The Legislature plans to take steps Wednesday to alleviate some of those concerns, passing a series of exceptions to the state's open-meetings and records laws that would allow portions of the House investigation to be conducted behind closed doors.

Jeff Hunt, an attorney representing the Utah Media Coalition, said legislative leaders initially wanted much more sweeping authority for the committeeto do its work in private. The exceptions were narrowed during negotiations to a point where he said he believes the product is appropriate.

Law enforcement investigations, he noted, are not done publicly, but they have a different mission than the legislative inquiry.

"This is a unique animal," he said. "We felt very strongly that the work of the committee should beas open and transparent as possible, but at the same time we recognized, because of the unique nature of this committee and its mission, there needed to be some protections for the investigative process to properly function.

"You want them to have the tools and processes in place to have a legitimate and effective investigation. If they're not going to do that, then what's the purpose?"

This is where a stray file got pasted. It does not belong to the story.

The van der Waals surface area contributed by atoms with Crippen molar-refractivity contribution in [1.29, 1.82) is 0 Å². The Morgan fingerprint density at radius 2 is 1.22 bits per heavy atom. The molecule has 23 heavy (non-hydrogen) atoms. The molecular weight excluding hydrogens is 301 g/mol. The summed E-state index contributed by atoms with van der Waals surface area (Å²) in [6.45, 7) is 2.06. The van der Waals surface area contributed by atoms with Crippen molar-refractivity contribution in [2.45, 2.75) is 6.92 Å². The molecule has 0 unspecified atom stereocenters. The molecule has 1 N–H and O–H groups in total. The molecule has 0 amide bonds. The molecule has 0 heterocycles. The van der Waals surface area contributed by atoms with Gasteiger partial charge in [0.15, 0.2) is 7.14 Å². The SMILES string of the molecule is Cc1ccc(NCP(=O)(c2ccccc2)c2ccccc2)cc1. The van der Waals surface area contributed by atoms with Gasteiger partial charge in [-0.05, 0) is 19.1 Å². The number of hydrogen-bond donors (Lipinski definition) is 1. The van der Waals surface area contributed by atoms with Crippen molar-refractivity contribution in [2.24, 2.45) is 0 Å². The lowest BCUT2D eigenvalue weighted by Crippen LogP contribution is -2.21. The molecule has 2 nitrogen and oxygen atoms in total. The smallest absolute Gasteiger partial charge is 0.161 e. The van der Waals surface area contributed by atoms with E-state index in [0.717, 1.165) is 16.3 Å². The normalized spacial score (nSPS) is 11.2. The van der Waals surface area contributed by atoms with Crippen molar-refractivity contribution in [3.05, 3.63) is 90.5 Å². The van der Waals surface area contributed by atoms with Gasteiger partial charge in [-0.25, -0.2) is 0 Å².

Lockhart said she envisions the committee holding private meetings in rare circumstances.

"We want to make this as public and open as absolutely possible, but we don't want to put people in danger and we don't want to put other criminal investigations in jeopardy," she said. "I think the public will understand that."

Lockhart said she discussed the makeup of the committee with House leaders Tuesday, but noted those who were going to serve on it still haven't been notified. She once again declined to say what the partisan makeup of the nine-member panel would be.

Democrats had argued in favor of changing the committee to an eight-member panel with an equal Republican-Democrat split, but were voted down. Now they say a five-to-four Republican edge is the most reasonable path forward.

Senate President Wayne Niederhauser said he expects the Senate will support the statutory changes to help the House investigation, believing lawmakers need information "with substance" to move forward.

"We obviously would have liked them to choose to do this in an impeachment process, if they were going to do it," the Sandy Republican said. "There was some question of whether they should do it. We would have preferred they do that, then we wouldn't have to change any statutes. But since that was politically untenable for the House and understanding the situation they were in, we are very supportive."

Twitter: @RobertGehrke —

Another big day on the Hill

The Legislature is scheduled to meet in a special session Wednesday at 12:30 p.m. to clarify the powers of the House's special committee investigating Attorney General John Swallow.

Lawmakers also are expected to empower the panel to close some hearings and seal some records until its probe is complete.

The House inquiry could take months, cost taxpayers several million dollars and lay the groundwork for impeaching the state's top cop.

Follow Wednesday's developments from Utah's Capitol Hill at